July 25, 2002
The Bottom Line
The House Resources Subcommittee on Energy and Mineral Resources held a hearing on July 25th to examine H.R. 5156 that would amend the OCS Lands Act to protect the economic and land-use interests of the federal government. Most notably, the legislation would provide an administrative framework for the management of energy-related activities on the OCS such as permitting, licensing, and creating structures to support existing offshore operations. The legislation, introduced by Rep. Barbara Cubin (R-WY), also encourages alternative energy projects such as wind, wave, and solar power. The bill has the support of the Bush Administration, according to Minerals Management Service (MMS) Director Johnnie Burton, testifying on behalf of the administration. A representative from the wind power industry testified on the possible future of OCS wind power in the US.
|Barbara Cubin (R-WY), Chairwoman||Jay Inslee (D-WA)|
In her opening statements, Chairwoman Barbara Cubin (R-WY) briefly outlined H.R. 5156, which she introduced earlier this session. She noted that the legislation will promote alternative energy projects on the OCS such as wind, wave, and solar power projects. She also stated that the bill would help streamline the licensing and permitting process for new projects on the OCS as well as allow ancillary projects like medical and supply facilities to be created for the oil industry. Currently, permitting confusion exists due to the gaggle of federal agencies with jurisdiction over the OCS. There exists no central authority to coordinate permitting processes for new projects. Cubin noted that Environmental Defense, which was not present at the meeting, opposes H.R. 5156.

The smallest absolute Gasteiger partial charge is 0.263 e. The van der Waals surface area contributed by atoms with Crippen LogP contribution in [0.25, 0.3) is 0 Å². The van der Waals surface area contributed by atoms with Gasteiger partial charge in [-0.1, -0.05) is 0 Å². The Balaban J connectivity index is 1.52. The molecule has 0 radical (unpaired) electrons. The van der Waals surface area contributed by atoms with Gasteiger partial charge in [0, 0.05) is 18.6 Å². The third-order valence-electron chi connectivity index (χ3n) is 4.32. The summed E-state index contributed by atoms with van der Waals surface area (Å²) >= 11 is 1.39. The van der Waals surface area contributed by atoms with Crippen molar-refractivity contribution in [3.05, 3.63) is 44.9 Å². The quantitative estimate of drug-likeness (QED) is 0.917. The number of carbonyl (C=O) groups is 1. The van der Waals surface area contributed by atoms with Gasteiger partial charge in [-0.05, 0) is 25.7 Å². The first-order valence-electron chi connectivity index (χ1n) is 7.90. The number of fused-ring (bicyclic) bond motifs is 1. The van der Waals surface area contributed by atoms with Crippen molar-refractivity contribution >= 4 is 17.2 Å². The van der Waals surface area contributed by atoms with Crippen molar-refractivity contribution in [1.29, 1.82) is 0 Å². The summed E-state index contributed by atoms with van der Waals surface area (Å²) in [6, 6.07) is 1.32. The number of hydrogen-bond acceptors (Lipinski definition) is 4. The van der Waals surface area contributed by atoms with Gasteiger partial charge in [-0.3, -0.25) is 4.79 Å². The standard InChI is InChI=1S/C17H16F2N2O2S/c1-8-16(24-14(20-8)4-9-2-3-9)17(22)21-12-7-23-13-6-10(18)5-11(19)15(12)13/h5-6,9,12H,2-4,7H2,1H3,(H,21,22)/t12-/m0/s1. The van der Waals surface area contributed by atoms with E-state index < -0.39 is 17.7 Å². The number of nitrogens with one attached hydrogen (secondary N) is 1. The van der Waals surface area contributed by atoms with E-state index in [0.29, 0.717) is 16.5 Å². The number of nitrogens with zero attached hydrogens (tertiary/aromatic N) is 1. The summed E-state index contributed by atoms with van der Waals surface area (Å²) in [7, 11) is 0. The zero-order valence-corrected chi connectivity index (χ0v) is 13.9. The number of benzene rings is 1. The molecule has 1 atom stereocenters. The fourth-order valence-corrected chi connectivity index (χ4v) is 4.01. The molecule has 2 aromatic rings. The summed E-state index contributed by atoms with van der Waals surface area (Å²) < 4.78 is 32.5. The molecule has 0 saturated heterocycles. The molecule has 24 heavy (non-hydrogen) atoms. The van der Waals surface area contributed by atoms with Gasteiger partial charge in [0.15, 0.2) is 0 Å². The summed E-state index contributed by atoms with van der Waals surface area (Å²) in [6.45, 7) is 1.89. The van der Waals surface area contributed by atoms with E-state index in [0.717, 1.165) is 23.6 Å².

The first witness was Johnnie Burton, Director of the Minerals Management Service (MMS). She voiced the Bush Administration's support of H.R. 5156, noting that it fulfils the administration's National Energy Policy by encouraging innovative OCS energy projects. She explained that the legislation would more clearly define the permitting process and end the permitting frustration of the private sector. Also, she stated that the bill bolsters existing oil and gas production on the OCS by allowing supporting facilities such as offshore medical clinics to be created. Burton explained that DOI has been vested with this authority because of its long land management history.